Most projects & companies die of cash starvation
    before the experts are called in.
    No you are not alone, hundreds of professionals have faced crossing the Canyon with thousands of clients. Few of the experts, however, have developed quick, effective, predictable, systematic tools for articulating where in crossing you are. VenLogic's goal is to enable a dashboard approach, so the warning light goes off before the cash tank runs dry. These tools are coveted for their ability to put things back on course. Mastering a pathway out of the Canyon is worth millions to technology innovators - in terms of jobs, revenues, market share, brand leadership, profits, and return on investment. VenLogic has the tools and the expertise needed for this journey.

    Conference presentations among the DoD on this topic go back a decade or more. Looking Internationally, the same phenomena exists in almost every nation that supports a free market economy. So this matter remains a multi-billion dollar, global dilemma that faces almost every early-stage technology company and investor, as well as mature Fortune 500 companies launching new early-stage market categories (and their public shareholders).

    Bottom Line: Ignore the Canyon rules that govern early-stage markets at your peril, because anybody can end up in Death Valley, and dead deals don't talk, except perhaps in University Case Studies, to the benefit of the next reader technology innovator planning to cross the canyon.

    * Note about inefficiency in early-stage technology markets.
    Are early-stage markets really inefficient because of the "market's" shortcomings? Professional venture investors very efficiently avoid deals stuck in the Canyon, while word-of-mouth travels very quickly for hot and cold prospects alike. Therefore, private markets have certain efficiency mechanisms built in, some more accurate than others. See if you agree.

    Some believe early-stage market inefficiencies really due to an extraordinary large number of myopic, technology-oriented players who lack fundamental business skills and tools (which accounts for an entirely different "market" of those in need of a less costly educational approach.) Many investors suggest it's the "Peter Principle" at work, with too many up-and-comers involved who have moved up in responsibility too quickly, and therefore "don't know what they don't know. But then when pressed for repeatable solutions, few investors are able to articulate the specifics of their proprietary approach, citing the "black art" and large investment behind their decision analysis.

    Fast changing markets certainly create a demand for more frequent continuous learning, which is an issue that affects everyone - young and old alike. Perhaps a more beneficial approach is for investors to recommend solutions that are explicitly clear about what best-practices are responsible for ending up in the Canyon, which are most critical to master, and whether those skills exist or not.

    What is becoming more clear is that there are more, larger Canyons than ever imagined since we first began analyzing this phenomena in 1996. We have personally experienced this as entrepreneurs prior to the formation of VenLogic. As venture consultants, we have come to recognize it among some of the largest multi-billion dollar funds. It seems the solution is not necessarily a function of money, but proper focus.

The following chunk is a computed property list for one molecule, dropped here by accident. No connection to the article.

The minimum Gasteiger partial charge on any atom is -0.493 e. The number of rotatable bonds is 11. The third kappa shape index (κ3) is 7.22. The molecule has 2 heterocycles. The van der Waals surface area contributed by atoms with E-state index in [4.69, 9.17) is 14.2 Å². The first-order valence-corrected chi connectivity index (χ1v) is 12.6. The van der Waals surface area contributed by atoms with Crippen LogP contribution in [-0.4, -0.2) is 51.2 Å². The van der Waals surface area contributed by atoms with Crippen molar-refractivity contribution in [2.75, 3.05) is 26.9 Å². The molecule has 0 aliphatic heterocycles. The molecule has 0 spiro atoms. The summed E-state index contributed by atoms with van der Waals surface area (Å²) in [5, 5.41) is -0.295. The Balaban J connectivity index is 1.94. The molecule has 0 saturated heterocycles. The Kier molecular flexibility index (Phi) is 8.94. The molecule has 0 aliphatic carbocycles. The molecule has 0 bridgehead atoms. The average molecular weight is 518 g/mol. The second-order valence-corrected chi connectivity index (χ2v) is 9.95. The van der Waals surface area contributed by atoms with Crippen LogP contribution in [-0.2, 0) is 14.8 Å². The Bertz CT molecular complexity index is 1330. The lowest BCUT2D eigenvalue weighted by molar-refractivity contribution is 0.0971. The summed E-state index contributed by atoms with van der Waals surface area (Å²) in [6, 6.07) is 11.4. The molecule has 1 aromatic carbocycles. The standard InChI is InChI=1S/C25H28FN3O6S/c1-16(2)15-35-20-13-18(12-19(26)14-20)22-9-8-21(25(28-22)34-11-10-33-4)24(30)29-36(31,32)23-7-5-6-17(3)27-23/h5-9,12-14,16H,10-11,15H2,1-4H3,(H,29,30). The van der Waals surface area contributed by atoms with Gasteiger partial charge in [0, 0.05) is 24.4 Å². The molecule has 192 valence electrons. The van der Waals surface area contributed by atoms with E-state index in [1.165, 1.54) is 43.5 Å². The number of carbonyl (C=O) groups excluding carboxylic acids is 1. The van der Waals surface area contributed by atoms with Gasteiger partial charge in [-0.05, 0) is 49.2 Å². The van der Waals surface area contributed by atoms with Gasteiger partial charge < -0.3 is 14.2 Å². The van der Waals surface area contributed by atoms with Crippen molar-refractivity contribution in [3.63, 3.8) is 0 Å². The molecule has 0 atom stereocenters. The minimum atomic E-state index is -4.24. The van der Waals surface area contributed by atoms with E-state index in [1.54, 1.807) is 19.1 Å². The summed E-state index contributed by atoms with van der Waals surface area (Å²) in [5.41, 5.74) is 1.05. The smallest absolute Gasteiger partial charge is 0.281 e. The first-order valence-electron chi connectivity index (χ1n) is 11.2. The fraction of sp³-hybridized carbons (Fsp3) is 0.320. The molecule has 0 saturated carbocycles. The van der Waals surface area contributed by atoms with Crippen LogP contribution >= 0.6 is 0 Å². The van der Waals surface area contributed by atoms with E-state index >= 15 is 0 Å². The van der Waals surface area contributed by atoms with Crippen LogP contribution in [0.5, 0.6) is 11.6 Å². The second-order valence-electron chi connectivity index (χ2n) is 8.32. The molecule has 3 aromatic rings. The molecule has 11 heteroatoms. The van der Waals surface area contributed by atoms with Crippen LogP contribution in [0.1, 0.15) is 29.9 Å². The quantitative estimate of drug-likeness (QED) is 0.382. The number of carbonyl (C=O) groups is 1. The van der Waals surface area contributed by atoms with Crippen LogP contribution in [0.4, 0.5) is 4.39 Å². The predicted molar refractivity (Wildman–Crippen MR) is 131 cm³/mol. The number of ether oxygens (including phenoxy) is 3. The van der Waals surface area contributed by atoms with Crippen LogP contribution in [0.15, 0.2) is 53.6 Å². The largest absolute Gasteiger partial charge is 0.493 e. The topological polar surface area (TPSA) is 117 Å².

We have since developed a set of tools that can be used by investors to monitor where a company is in its journey, or by the company to monitor themselves. It can not only help identify whether they're in a Canyon or not, but what one might consider doing about it. While these tools continue to evolve with each new case we encounter, hopefully companies and investors find them useful. There are, of course, no guarantees in early-stage markets where rules are remade daily. However, we believe we've identified some of the best practices that can be more effective than others. Furthermore, given the vast number of potential solutions, this is not so much as a universal solution set, but can be viewed a reliable referral network of solution experts focused on similar goals. We expect this will invite others to share their solutions, so that they may be more efficiently brought to the market players who need them, creating more efficient markets for early-stage investors and entrepreneurs.

    I welcome your feedback and recommendations. :-)
    Robert Kruse
    Managing Partner

    Selected References:

    Valley of Death Slide Example:
    Dr. H. Randall Goldsmith, President
    San Antonio Technology Accelerator
    FLC National Meeting, Venture Capital Panel
    San Diego, May 2004, Slide #3

    Accelerating Technology Transition:
    Bridging the Valley of Death for Materials and Processes in Defense Systems
    Committee on Accelerating Technology Transition, National Research Council
    68 pages, 8 1/2 x 11, 2004

    Crossing the Valley of Death
    Dr. Ederyn Williams,
    Director of Warwick Ventures,
    University of Warwick.